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The Hunter (Chapter 3)

God-the box, Jenny thought. Michael was the sort who would potter around the room reading your mail and opening your drawers in an absentminded way. Insatiably curious. She followed him.

Her stomach knotted at the sight of it, pristine and rectangular and gleaming on her mother's solid ponderosa pine coffee table. Jenny's mother had worked very hard with a very expensive decorator to make sure the living room looked "natural and inevitable and not at all arty." There were Navajo weavings and Hopi baskets on the walls, Zuni pots on the floor, and a Chimayo rug above the fireplace. Jenny wasn't allowed to touch any of them.

Calm down, she told herself. But even approaching the white box was strangely difficult. She picked it up and realized that her palms were sweaty enough to stick to it.

Thrummm. The current tingled through her fingers. The feeling of something wrong increased.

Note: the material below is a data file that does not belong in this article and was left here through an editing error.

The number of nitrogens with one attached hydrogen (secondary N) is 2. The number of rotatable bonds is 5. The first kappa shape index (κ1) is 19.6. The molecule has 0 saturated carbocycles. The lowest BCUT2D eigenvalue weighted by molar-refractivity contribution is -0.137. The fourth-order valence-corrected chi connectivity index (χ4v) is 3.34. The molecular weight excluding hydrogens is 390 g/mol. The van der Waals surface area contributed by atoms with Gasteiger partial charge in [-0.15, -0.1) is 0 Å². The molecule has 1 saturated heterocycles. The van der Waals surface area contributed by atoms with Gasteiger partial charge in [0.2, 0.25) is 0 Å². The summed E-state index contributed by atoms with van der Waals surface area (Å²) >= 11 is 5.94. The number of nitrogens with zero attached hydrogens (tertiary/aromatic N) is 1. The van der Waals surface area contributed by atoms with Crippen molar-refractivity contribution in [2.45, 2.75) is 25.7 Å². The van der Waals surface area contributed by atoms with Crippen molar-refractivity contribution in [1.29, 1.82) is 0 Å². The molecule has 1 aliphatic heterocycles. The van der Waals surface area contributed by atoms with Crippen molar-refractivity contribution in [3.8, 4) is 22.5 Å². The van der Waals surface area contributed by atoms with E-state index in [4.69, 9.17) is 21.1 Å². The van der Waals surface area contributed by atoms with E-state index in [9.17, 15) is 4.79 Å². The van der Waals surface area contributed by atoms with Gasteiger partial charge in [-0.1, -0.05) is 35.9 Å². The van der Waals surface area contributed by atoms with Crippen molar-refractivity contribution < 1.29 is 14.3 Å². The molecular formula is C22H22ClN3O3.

Oh, hell! I'll just throw the thing away, Jenny thought, surprised at the relief the idea brought. We'll play canasta.

Michael, munching spring rolls, was eyeing her with interest.

"What's that? A present?"

"No-just a game I bought, but I'm going to get rid of it. Michael, do you know how to play canasta?"

"Nope. So where's the sun bunny?"

"Not here yet-oh, that's probably her. Would you get the door?"

Michael just looked vaguely at the plate in his one hand and the roll in his other. Jenny ran to the hallway, still holding the box.

Summer Parker-Pearson was tiny, with thistledown hair and dimples you wanted to poke your fingers into. She was wearing a china blue shirtdress and shivering.

"It's freezing out here. How're we going to go swimming, Jenny?"

"We're not," Jenny said gently.

"Oh. Then why did I bring my bathing suit? Here's my present." She piled a shirt box wrapped in maroon paper on top of the white box Jenny was holding, added a small tote bag to the stack, and headed for the living room.